China’s central bank said on Wednesday it launched spot checks on major bitcoin exchanges in Beijing and Shanghai, knocking the price of the crypto-currency down by more than 10 percent to a new three-week low.
The probe of bitcoin exchanges, including BTCC, Huobi and OKCoin, was to look into a range of possible rule violations, including market manipulation, money laundering and unauthorized financing, the People’s Bank of China (PBOC) said. It did not say if any violations had been found.
Chinese authorities have been ratcheting up efforts to stop capital outflows and relieve pressure on the yuan to depreciate. The currency lost more than 6.5 percent against the dollar last year.
The spot checks follow a shot across the bows last week from the PBOC, when it publicly urged investors to take a rational and cautious approach to investing in Bitcoin. Whether by coincidence or not, trading patterns in Bitcoin are now starting to look uncannily like a series of bubbles in Chinese financial markets over the last couple of years, in assets as diverse as stocks, housing and iron ore futures.
Chinese exchanges account for over 90% of trading in the crypto-currency. With its soaring price and the relative anonymity it affords, some believe Bitcoin has become an attractive option for tech-savvy Chinese to hedge against the yuan and get round rules that limit the amount of foreign exchange individuals can buy each year. Those rules were tightened at the end of last year, as the authorities introduced exhaustive questionnaires asking buyers why and how they needed the foreign exchange.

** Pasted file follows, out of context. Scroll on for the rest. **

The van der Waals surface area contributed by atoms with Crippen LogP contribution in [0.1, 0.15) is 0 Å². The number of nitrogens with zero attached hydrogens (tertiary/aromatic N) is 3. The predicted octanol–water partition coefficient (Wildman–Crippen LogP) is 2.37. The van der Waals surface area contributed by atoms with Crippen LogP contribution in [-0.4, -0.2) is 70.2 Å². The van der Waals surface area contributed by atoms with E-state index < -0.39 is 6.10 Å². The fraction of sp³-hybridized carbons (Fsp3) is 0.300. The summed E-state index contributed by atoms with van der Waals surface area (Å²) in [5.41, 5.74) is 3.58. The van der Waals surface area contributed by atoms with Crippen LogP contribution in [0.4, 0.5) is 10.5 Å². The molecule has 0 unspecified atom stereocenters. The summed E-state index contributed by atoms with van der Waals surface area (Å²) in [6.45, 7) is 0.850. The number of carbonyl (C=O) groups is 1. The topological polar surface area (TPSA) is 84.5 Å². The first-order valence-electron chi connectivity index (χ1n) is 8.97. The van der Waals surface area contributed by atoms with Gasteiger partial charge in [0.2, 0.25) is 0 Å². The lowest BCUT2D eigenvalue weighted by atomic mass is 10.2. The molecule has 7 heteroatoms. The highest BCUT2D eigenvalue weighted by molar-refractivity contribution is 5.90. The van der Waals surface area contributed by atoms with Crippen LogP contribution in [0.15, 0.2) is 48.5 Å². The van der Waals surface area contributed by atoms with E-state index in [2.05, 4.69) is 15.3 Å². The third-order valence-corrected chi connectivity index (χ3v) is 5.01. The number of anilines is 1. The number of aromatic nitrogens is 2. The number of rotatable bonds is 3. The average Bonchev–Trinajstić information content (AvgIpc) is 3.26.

The Shanghai arm of the PBOC said it visited BTCC on Wednesday.
“The checks focused on whether the firm was operating out of its business scope, whether it was launching unauthorized financing, payment, forex business or other related businesses, whether it was involved in market manipulation, anti-money laundering or (carried) fund security risks,” it said. The PBOC’s office in Beijing put out a similar statement about its raid on OKCoin and Huobi.
Shanghai-based BTCC’s CEO Bobby Lee confirmed the visit, but said he believed the company was not out of line.
“We think we are in compliance with all the current rules and regulations of running a Bitcoin exchange in China,” he told Reuters by phone.
“I wouldn’t call it an investigation. I think they are working closely with us to learn more about our business model and the Bitcoin exchange industry,” Lee said, calling the meeting “very fruitful.”
A Huobi executive who declined to be named confirmed the PBOC visited their office on Wednesday, but declined to provide details. A spokeswoman for OKCoin told Reuters its platform was operating normally, and it was working with the authorities.